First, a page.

Almost any cartographer will tell you that your map isn’t finished until it’s been designed in Adobe Illustrator (or another vector illustration program). This is because, by and large, GIS software are not design programs. While you can certainly make serviceable maps in all three of main GIS programs: ArcMap Desktop, ArcGIS Pro, and QGIS, you’ll still be bound by the simplistic design aspects of those software. For designers and cartographers alike, those limitations can be very frustrating. So, once you’re done creating your map in ArcGIS Pro, your next step should be getting it into Adobe Illustrator. Here’s how you can do that for ArcGIS Pro.
ArcGIS Pro is ESRI’s newer GIS software and, while it’s still limited in some ways, it’s gotten much better over the last couple years. I often find myself gravitating towards using it because it’s just a bit smoother overall than ArcMap Desktop. It’s also a good idea to just start learning it now since those of us stuck in the ESRI system will likely be forced into using it before too long.
One thing to note before we dive into the steps is that with ArcGIS Pro, ESRI has removed the ability to export out directly as a .AI. ESRI says this is because of changes to Adobe’s APIs or something like that. I’m not really sure, but it does throw just the tiniest wrench in an otherwise pretty smooth system.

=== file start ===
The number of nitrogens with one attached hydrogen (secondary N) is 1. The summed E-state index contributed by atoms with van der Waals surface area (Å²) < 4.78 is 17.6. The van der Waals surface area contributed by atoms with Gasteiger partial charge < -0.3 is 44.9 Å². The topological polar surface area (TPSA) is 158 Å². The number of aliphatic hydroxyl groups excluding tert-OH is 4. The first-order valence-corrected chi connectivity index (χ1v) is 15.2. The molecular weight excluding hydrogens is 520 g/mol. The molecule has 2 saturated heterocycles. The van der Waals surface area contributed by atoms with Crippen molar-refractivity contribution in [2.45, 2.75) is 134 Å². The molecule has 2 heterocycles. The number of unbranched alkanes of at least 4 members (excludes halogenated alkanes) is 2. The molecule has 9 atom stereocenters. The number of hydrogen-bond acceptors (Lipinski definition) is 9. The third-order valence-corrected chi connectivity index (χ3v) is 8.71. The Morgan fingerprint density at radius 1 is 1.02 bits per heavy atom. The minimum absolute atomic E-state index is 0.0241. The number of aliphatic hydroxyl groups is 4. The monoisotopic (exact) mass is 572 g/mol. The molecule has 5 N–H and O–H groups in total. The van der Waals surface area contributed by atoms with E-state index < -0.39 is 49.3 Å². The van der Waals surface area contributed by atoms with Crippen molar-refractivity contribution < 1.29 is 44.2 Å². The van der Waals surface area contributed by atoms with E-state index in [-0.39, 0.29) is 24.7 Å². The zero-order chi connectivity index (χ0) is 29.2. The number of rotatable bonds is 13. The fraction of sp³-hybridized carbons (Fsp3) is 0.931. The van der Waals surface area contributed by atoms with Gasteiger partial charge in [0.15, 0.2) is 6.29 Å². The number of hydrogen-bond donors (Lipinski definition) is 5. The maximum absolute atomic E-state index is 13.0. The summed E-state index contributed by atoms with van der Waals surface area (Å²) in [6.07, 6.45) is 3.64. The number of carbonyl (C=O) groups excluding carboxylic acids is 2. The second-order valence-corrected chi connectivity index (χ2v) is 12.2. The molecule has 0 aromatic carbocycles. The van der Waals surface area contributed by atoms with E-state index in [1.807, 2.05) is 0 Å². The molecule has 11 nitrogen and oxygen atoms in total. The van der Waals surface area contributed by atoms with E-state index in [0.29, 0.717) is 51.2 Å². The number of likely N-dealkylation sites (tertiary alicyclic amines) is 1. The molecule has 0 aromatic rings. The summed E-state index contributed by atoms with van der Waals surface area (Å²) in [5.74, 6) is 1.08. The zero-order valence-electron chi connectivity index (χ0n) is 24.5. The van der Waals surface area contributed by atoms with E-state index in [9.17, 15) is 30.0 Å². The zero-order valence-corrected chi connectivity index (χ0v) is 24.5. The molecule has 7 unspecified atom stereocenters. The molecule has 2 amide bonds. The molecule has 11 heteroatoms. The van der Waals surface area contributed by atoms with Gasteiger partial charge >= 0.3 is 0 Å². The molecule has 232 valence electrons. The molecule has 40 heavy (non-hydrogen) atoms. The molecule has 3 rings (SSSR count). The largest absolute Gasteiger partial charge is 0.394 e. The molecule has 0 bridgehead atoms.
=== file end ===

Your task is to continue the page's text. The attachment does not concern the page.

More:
Alright let’s get to it. Once your map is complete in ArcGIS Pro, simply follow the steps below to export it into Adobe Illustrator:
- Make sure you have your “Layout” tab clicked above to ensure you’re exporting the correct map
- Click the “Share” button in the top menu bar
- In the “Export” box click the “Layout” button with the big green arrow
- Under “File Type” drop down menu select the PDF file type (SVG also works, but Adobe Illustrator reads PDFs naturally so it’s better to go this route if you are using Adobe’s software. For other vector programs, I would try SVG)
- Make sure “Image compression” is set to “Adaptive”
- Set the “Vector resolution” to 300 DPI
- Make sure you’ve selected the right export file location
- Click the “Export” button at the bottom
And there you go. When you open it in Illustrator you should see the same layout as you exported. Another thing to note is that, unlike with ArcMap Desktop, the layer organization is not nearly as good. This means that you’ll need to be extra particular about how you are arranging your layers within ArcGIS Pro to ensure you can probably manipulate them in Adobe Illustrator. If all your line layers are black 1pt lines, you won’t be able to discern the layers from each other like you would be able to within ArcGIS Pro.
Using ArcMap Desktop or QGIS? Follow the links below for those export tutorials: